EMMANUEL Carrere is the sort of chap who bemoans the Greek financial crisis simply because it makes it hard for him to buy a holiday home. He is, in short, a human being in his ability to reduce the universal calamity to the intensely individual problem but he is unusual in that he has no qualms about revealing himself as such. His throwaway line about the trials of buying a home on a Greek island deserves attention because it speaks to two central themes of The Kingdom.

First, this is a confession made without regard to how the author appears to the outside world. Second, although The Kingdom is concerned with The Big Question, namely the validity or otherwise of the Christian belief of life after death, it skews wonderfully, even bafflingly, to the dangers of not doing due diligence on au pairs, to the oeuvre of Philip K Dick, to the author’s precise preference in pornography.

At its substantial heart, even soul, is Carrere. He describes his period of extraordinary faith of a particularly Catholic variety with a self-absorption that is ironically fascinating to the outsider. This matter of faith and its source is brilliantly recaptured even as its fragility is slowly revealed.

The writer of The Kingdom no longer believes but The Big Question remains. The book is described as a novel but it is part memoir, part diligent investigation of the New Testament, part biography of Paul and Luke and part philosophical treatise. The description as a novel may be a nod to the author’s hero, the aforementioned Dick, who insisted that everything in his novels was true.

There is an undeniable authenticity to The Kingdom. It is sometimes difficult to discern Carrere’s purpose in pursuing certain routes but the journey is invigorating, inspiring, provocative, arrogant and occasionally infuriating.

The work is underpinned by an unalloyed honesty. Carrere has an ego whose size requires its own weather system. He does not disguise it. He is a successful, rich, intelligent writer whose works are devoured in his native France. He makes this clear. Here Carrere stands, he can do no other.

The Kingdom, beautifully translated by John Lambert, is the most personal work of a writer who never shies from revelation in print. It begins by describing the three-year period of his life that was consumed by a faith that demanded devotion to the rites of the Catholic Church. It continues with the disappearance of that faith, prompting an investigation of the life of Jesus Christ through the gospels and the letters of Paul.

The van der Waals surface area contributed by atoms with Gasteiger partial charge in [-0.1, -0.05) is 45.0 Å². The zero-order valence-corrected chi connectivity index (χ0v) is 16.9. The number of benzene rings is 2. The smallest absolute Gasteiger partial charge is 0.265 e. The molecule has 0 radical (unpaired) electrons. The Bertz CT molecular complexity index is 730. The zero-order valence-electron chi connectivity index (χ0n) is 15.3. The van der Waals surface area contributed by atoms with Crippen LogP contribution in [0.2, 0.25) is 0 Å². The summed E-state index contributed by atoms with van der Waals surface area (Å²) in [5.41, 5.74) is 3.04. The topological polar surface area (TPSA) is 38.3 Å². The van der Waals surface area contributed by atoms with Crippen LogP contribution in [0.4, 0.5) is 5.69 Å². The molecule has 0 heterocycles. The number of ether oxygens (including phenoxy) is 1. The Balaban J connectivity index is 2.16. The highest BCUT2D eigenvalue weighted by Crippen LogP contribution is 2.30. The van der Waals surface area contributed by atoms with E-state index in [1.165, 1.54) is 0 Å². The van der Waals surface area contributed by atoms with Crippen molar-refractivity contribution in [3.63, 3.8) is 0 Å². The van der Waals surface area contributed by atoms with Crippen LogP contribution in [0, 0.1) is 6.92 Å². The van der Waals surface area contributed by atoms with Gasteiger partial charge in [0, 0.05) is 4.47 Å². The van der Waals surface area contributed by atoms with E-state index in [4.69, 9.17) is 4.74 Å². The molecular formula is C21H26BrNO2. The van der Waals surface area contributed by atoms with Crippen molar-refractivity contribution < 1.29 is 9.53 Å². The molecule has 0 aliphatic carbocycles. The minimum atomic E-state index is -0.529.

The mixture of matters personal and investigations that have demanded considerable study could conspire to make The Kingdom inaccessible, even irrelevant. It is neither. Its strength is that it confronts the most universal of needs, that is the desire for certainty as a cure for anguish.

This spiritual conundrum has been at the heart of philosophy and religion as long as man has looked beyond life into the abyss or into a heaven. Carrere, aware of his domineering intelligence and his very human need to be right, has to have his say.

There is, though, an element of humility in his statements. He declares: “I am writing this book to avoid thinking that now I no longer believe, I know better than those who do, and better than my former self when I believed.” The Kingdom is thus spared the strident certainty that diminishes the evangelical, whether religious or atheist.

Carrere no longer believes in the resurrection of Christ but makes an excellent point that it is a fundamental aspect of Christianity. There is an increasing tendency among religionists to explain away this event as a metaphor but if Jesus did not rise then what was his message or purpose? The survival of Christianity for 2000 years surely hangs on more than the philosophical teachings of a carpenter’s son.

Belief in the resurrection may be viewed as unreasonable, even absurd. But it is the intellect that is making those judgments. Thomas Merton, monk and mystic, regularly asserted the only role of the intellect in the matter of faith was to give assent to such thought. If one was prepared to believe, then other parts of consciousness could take over.

This has a strong echo in The Kingdom when Carrere is advised by a friend: “Open yourself up to the mystery without ruling it out from the start.”

The author, though, seems apprehensive of returning to a state of faith, much in the same way Paul was frightened of returning to a state of unbelief after his conversion on the road to Damascus. Yet Carrere continues to pore over the gospels, study Roman histories and listen to the religious experiences of his friends, his devout aunt and those he meets on retreat.

It is this interest, this open-mindedness that marks Carrere as the most reliable of chroniclers. This is his story, his interpretation of his studies, his reaction to his experiences. But it has a wider resonance. The Big Question is answered in the negative by Carrere. But the blessing of The Kingdom is that he once replied yes and he accepts that others can do so too. In a world that bristles with certainty, much of it dangerous, Carrere has conjured up a beguiling hymn to the cloud of unknowing.